"That helps make a real connection about how programs such as Save to Win showcase the credit union industry's long-standing commitment to giving members tools to realize their financial dreams," he said. "By providing incentives that are not just fluff, we can encourage people to develop good savings habits."
Doorways to Dreams and MCUL continue to collaborate on Save to Win, which is currently offered at 57 credit unions including in Michigan, Washington, Nebraska and North Carolina, Ross said.
Most credit unions are banned from operating PLS plans under a federal law that prevents banks and credit unions from operating lotteries, but some states, including Indiana, Connecticut and New York, have recently modified banking laws to allow prize-linked savings accounts, he said.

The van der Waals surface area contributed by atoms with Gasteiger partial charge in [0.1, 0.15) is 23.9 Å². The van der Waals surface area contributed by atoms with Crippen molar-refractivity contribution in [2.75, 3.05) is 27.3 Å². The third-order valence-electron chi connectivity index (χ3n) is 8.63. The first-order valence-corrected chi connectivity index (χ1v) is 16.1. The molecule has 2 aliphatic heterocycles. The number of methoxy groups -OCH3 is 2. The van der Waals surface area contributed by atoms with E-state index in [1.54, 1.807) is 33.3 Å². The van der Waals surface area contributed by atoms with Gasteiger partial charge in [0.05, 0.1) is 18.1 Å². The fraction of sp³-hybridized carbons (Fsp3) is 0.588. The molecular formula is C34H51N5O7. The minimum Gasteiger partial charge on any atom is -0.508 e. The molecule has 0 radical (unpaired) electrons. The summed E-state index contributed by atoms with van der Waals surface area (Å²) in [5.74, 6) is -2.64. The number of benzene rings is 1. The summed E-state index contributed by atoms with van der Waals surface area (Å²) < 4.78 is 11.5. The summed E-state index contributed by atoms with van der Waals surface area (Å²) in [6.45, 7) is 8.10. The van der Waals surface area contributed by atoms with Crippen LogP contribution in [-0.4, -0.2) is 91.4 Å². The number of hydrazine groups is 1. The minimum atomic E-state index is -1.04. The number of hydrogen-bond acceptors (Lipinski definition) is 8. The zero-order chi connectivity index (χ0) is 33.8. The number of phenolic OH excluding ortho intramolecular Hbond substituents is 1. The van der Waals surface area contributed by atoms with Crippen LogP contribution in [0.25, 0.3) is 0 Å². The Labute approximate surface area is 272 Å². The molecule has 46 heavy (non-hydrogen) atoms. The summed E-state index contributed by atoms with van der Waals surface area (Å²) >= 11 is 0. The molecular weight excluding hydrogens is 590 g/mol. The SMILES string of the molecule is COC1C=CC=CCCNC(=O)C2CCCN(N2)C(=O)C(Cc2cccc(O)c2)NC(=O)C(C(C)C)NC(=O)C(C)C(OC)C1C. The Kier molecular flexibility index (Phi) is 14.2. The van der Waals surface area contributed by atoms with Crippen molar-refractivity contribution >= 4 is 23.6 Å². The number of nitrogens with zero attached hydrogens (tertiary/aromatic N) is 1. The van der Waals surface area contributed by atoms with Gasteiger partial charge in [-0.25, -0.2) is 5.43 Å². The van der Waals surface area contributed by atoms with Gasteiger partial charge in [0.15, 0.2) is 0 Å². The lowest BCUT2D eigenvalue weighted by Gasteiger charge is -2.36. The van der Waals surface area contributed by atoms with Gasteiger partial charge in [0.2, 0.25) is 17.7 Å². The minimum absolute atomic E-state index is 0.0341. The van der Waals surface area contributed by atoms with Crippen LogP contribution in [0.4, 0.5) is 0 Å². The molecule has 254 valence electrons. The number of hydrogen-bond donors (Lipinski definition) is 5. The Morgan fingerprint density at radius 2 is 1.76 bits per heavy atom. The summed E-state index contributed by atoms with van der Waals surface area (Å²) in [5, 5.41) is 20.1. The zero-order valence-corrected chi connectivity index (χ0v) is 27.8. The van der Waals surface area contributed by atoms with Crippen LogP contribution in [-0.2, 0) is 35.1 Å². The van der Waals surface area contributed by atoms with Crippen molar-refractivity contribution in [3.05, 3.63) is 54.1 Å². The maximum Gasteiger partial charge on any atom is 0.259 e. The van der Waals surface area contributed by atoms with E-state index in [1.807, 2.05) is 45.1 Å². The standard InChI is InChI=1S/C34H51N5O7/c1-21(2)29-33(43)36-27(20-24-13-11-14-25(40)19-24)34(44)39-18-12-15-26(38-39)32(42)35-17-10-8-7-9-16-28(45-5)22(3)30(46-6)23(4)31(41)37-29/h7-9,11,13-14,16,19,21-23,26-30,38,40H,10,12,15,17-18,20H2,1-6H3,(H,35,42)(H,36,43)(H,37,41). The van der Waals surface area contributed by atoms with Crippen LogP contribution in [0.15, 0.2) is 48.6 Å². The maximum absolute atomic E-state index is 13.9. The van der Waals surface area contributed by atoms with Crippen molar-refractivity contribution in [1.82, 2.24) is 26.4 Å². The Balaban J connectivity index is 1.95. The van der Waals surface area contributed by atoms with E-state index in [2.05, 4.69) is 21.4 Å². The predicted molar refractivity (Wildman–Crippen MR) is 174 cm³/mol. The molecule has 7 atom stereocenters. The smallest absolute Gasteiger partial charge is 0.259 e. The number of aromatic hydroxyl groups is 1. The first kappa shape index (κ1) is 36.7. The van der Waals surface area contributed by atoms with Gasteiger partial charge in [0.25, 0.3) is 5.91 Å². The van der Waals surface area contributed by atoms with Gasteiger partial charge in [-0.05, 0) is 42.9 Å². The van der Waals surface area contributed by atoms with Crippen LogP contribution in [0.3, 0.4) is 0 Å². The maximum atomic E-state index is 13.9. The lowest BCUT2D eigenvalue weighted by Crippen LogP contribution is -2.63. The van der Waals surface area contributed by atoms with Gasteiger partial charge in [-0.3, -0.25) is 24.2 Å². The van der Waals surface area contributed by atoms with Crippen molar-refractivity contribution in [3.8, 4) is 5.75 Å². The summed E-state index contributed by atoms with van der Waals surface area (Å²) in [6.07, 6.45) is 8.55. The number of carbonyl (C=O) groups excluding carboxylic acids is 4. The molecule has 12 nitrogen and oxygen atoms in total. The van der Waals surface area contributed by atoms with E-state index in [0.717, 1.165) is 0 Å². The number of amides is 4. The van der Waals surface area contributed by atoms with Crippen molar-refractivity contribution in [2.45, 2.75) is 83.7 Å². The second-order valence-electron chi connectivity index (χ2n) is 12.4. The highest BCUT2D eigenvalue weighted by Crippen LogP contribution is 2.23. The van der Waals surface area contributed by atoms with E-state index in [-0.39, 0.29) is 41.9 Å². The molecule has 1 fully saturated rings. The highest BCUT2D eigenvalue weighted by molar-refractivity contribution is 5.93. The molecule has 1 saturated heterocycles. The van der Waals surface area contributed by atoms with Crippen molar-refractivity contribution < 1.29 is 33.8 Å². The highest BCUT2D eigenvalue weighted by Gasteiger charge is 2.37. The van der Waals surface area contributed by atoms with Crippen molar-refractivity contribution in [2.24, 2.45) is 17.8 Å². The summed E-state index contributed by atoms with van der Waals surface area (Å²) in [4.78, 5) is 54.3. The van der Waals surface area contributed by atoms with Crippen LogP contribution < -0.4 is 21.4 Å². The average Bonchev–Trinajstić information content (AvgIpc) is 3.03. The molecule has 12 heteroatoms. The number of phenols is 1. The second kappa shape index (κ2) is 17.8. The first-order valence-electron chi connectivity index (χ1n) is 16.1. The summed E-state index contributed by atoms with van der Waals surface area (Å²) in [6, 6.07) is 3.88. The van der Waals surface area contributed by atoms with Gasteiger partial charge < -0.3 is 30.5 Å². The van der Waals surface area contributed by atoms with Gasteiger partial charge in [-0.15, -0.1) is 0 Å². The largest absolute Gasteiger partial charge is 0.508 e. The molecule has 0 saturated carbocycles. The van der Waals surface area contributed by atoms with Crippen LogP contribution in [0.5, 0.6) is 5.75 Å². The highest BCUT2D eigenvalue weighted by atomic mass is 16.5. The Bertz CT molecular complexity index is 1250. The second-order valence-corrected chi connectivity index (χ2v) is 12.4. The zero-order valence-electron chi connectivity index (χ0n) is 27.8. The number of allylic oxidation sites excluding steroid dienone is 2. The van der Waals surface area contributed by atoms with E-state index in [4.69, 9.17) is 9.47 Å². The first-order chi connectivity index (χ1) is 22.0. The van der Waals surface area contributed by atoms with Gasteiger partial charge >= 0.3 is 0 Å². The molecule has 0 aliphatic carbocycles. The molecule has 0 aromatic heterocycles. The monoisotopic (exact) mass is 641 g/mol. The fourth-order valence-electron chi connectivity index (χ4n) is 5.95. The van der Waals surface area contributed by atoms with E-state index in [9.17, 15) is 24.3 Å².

"These accounts have won support from a rare combination of liberal poverty advocates and conservatives who like the private market-based approach and emphasis on personal responsibility," according to the Aug. 30 New York Times' article on "Using Gambling to Entice Low-Income Families to Save."
Ross said the Michigan league is eager to work with new states as the program continues to grow. Some states have experienced push-back on legislation. For example, a previous PLS proposal advanced by the Iowa Credit Union League was defeated in Iowa, according to the New York Times' article.
Critics have argued that PLS programs such as Save to Win promote gambling, but proponents have contended the savings accounts are not a gamble because initial deposits are not at risk.